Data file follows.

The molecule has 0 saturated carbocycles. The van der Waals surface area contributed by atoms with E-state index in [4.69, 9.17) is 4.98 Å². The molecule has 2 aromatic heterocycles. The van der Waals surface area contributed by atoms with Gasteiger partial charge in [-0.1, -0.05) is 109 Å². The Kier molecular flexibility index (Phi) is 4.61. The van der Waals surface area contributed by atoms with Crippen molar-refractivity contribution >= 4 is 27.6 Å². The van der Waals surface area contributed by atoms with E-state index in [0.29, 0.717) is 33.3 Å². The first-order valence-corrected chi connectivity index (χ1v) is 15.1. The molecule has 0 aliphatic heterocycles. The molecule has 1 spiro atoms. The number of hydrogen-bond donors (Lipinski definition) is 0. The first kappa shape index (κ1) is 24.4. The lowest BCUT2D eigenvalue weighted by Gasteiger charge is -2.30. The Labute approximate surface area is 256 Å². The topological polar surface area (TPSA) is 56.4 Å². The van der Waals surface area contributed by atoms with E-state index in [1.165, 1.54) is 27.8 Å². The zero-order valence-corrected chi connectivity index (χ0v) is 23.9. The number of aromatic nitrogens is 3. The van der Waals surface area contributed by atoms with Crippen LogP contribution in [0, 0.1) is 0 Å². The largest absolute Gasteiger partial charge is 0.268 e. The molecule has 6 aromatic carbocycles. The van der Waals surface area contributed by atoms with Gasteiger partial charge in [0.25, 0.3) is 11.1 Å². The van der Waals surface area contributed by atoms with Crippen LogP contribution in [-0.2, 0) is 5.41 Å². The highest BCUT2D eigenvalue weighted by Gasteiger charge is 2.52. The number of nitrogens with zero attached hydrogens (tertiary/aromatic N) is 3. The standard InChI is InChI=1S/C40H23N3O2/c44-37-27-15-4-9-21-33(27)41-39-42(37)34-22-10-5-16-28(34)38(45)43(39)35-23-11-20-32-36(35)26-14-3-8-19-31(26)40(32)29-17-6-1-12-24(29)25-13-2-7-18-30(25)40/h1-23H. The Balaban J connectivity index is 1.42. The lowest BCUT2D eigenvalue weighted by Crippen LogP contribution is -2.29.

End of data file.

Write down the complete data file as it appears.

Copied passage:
The molecule has 0 saturated carbocycles. The van der Waals surface area contributed by atoms with E-state index in [4.69, 9.17) is 4.98 Å². The molecule has 2 aromatic heterocycles. The van der Waals surface area contributed by atoms with Gasteiger partial charge in [-0.1, -0.05) is 109 Å². The Kier molecular flexibility index (Phi) is 4.61. The van der Waals surface area contributed by atoms with Crippen molar-refractivity contribution >= 4 is 27.6 Å². The van der Waals surface area contributed by atoms with E-state index in [0.29, 0.717) is 33.3 Å². The first-order valence-corrected chi connectivity index (χ1v) is 15.1. The molecule has 0 aliphatic heterocycles. The molecule has 1 spiro atoms. The number of hydrogen-bond donors (Lipinski definition) is 0. The first kappa shape index (κ1) is 24.4. The lowest BCUT2D eigenvalue weighted by Gasteiger charge is -2.30. The Labute approximate surface area is 256 Å². The topological polar surface area (TPSA) is 56.4 Å². The van der Waals surface area contributed by atoms with E-state index in [1.165, 1.54) is 27.8 Å². The zero-order valence-corrected chi connectivity index (χ0v) is 23.9. The number of aromatic nitrogens is 3. The van der Waals surface area contributed by atoms with Crippen LogP contribution in [0, 0.1) is 0 Å². The largest absolute Gasteiger partial charge is 0.268 e. The molecule has 6 aromatic carbocycles. The van der Waals surface area contributed by atoms with Gasteiger partial charge in [0.25, 0.3) is 11.1 Å². The van der Waals surface area contributed by atoms with Crippen LogP contribution in [-0.2, 0) is 5.41 Å². The highest BCUT2D eigenvalue weighted by Gasteiger charge is 2.52. The number of nitrogens with zero attached hydrogens (tertiary/aromatic N) is 3. The standard InChI is InChI=1S/C40H23N3O2/c44-37-27-15-4-9-21-33(27)41-39-42(37)34-22-10-5-16-28(34)38(45)43(39)35-23-11-20-32-36(35)26-14-3-8-19-31(26)40(32)29-17-6-1-12-24(29)25-13-2-7-18-30(25)40/h1-23H. The Balaban J connectivity index is 1.42. The lowest BCUT2D eigenvalue weighted by Crippen LogP contribution is -2.29.